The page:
Ukraine war helps push 71 million into poverty due to soaring food and oil prices, UN says

Since Russia’s invasion of Ukraine a further 71 million people have been dragged into poverty due to skyrocketing food and energy prices, according to a new UN report.

Just three months after Vladimir Putin’s forces invaded the neighboring country, a staggering 51.6 million people were now living off 1.90 dollars a day or less, the United Nations Development Program (UNDP) has estimated.

An additional 20 million have slipped below the poverty line of 3.20 dollars a day, said the UNDP.

Extensive economic sanctions imposed on Russia, combined with Ukraine’s blocked ports and ability to export grain, has pushed up the price of fuel and staple food items such as wheat, sugar and cooking oil.

In low-income countries, families spend 42 per cent of their household income on food, so the impact has been most keenly felt on those already struggling with poverty.

“The cost of living impact is almost without precedent in a generation… and that is why it is so serious,” said UNDP administrator Achim Steiner at the launch of the report.

An Ethiopian woman stands by sacks of wheat to be distributed by the Relief Society of Tigray in the town of Agula

(Copyright 2021 The Associated Press. All rights reserved)

Some of the countries hardest hit by inflation include Haiti, Argentina, Egypt, Iraq, Turkey, the Philippines, Rwanda, Sudan, Kenya, Sri Lanka and Uzbekistan.

In countries such as Afghanistan, Ethiopia, Mali, Nigeria and Yemen, the impacts of inflation are even harder for those already at the lowest poverty line.

The total number of people living in poverty, or are vulnerable to poverty, stands at over five billion, or just under 70 per cent of the world’s population.

Another UN report released on Wednesday said world hunger rose last year with 2.3 billion people facing moderate or severe difficulty obtaining enough to eat – and that was before the war in Ukraine.

The World Bank has also previously warned of a “human catastrophe” driving hundreds of millions of people into poverty if governments’ do not take swift action.

A woman fries potatoes in the low-income Kibera neighborhood of Nairobi, Kenya


To help alleviate the poverty the UNDP recommends that rather than spending billions on blanket energy subsidies, governments instead reach the worst impacted people through cash transfers that can prevent a further 52.6 million people from falling into poverty at 5.50 dollars a day.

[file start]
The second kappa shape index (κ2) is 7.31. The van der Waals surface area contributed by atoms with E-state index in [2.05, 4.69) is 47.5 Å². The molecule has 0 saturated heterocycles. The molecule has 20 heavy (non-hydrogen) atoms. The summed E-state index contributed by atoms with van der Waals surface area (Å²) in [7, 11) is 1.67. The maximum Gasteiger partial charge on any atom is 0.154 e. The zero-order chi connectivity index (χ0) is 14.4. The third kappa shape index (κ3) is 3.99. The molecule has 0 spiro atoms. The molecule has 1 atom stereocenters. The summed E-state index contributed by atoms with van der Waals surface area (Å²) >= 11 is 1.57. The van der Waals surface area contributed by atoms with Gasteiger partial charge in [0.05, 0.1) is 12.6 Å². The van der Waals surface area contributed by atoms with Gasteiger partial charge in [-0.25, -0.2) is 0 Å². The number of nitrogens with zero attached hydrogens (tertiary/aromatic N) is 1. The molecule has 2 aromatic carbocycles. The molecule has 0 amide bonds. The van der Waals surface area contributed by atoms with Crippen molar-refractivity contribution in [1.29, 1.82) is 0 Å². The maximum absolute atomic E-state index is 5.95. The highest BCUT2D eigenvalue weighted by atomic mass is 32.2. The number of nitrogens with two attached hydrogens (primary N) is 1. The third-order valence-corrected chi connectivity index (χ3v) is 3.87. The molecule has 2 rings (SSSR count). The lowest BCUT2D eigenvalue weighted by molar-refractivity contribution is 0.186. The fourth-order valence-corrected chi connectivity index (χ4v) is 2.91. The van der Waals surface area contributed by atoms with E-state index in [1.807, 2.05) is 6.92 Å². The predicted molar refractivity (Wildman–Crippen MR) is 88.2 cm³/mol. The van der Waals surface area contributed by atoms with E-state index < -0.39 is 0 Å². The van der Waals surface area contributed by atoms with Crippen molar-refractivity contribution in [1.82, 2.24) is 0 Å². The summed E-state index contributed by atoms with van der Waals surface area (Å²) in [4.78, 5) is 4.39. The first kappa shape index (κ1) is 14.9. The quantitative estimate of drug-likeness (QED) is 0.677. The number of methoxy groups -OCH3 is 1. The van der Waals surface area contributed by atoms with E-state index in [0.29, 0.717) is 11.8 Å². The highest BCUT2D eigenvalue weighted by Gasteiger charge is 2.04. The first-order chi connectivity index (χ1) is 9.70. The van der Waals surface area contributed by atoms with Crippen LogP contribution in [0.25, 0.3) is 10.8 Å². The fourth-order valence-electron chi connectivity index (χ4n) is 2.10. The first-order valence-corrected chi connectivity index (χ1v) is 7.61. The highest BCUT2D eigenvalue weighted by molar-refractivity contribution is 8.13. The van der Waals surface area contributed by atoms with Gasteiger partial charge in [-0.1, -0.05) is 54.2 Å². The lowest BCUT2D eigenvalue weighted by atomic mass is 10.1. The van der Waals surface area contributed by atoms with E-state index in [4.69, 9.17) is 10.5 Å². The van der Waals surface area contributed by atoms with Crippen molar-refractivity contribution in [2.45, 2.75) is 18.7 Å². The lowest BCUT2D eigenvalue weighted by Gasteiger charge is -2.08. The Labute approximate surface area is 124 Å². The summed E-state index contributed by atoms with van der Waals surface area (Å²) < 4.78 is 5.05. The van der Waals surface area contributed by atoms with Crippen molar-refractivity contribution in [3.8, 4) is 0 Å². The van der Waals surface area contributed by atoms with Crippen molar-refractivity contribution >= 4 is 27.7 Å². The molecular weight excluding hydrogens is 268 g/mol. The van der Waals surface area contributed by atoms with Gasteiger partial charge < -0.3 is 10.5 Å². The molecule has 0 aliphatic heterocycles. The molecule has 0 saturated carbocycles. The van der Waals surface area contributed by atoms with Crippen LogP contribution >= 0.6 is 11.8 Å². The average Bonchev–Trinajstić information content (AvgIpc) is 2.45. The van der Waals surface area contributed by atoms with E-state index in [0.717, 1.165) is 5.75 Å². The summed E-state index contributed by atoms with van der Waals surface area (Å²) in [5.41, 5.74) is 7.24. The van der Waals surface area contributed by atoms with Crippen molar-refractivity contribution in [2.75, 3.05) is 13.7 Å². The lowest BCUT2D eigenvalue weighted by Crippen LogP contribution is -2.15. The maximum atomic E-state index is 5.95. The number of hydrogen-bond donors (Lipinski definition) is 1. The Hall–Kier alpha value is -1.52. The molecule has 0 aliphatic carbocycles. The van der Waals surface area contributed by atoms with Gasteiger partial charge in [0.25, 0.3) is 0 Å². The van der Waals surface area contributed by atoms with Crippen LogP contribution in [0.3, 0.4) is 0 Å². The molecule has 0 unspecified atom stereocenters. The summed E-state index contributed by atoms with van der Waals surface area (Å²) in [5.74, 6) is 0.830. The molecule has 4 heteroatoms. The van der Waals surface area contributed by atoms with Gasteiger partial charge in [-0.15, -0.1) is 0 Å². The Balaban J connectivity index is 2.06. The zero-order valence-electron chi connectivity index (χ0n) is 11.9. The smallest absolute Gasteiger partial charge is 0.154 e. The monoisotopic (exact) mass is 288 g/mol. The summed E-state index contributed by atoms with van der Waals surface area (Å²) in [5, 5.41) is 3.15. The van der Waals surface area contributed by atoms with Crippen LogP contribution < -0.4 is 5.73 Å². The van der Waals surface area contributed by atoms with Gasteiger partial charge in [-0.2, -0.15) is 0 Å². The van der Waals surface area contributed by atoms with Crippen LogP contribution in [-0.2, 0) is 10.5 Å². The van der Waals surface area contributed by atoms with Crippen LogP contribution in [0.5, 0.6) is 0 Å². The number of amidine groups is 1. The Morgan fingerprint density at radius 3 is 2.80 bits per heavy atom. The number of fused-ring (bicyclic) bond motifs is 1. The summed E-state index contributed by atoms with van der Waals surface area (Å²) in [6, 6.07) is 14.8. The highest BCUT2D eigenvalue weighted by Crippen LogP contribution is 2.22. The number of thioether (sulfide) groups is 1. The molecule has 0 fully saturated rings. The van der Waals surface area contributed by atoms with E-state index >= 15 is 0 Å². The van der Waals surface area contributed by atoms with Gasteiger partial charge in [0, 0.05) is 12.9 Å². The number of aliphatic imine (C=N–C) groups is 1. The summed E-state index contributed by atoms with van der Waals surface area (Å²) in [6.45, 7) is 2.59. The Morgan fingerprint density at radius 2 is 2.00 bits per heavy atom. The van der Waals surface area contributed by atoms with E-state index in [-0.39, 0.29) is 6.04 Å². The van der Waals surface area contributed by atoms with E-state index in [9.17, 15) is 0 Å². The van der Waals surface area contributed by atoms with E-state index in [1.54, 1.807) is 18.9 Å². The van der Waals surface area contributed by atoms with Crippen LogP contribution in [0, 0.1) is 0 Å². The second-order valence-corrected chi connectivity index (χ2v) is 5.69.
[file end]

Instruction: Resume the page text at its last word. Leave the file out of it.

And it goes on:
For cash-strapped and debt-laden developing countries to achieve this, the UNDP called for an extension of debt payments that had been in place during the Covid-19 pandemic among the world’s richest nations.

Mr Steiner said doing so is not only an act of charity but is also “an act of rational self interest” to avoid other complex trends, such as economic collapse in countries and popular protests already taking place in communities across the world.

Before the war, Russia was the world’s largest exporter of natural gas and the second biggest exporter of crude oil.

Russia and Ukraine combined accounted for almost a quarter of global wheat exports and more than half of sunflower oil exports.

Additional reporting by Associated Press

The Independent has a proud history of campaigning for the rights of the most vulnerable, and we first ran our Refugees Welcome campaign during the war in Syria in 2015. Now, as we renew our campaign and launch this petition in the wake of the unfolding Ukrainian crisis, we are calling on the government to go further and faster to ensure help is delivered. To find out more about our Refugees Welcome campaign, click here. To sign the petition click here. If you would like to donate then please click here for our GoFundMe page.

Related Posts

George Holan

George Holan is chief editor at Plainsmen Post and has articles published in many notable publications in the last decade.

Leave a Reply

Your email address will not be published. Required fields are marked *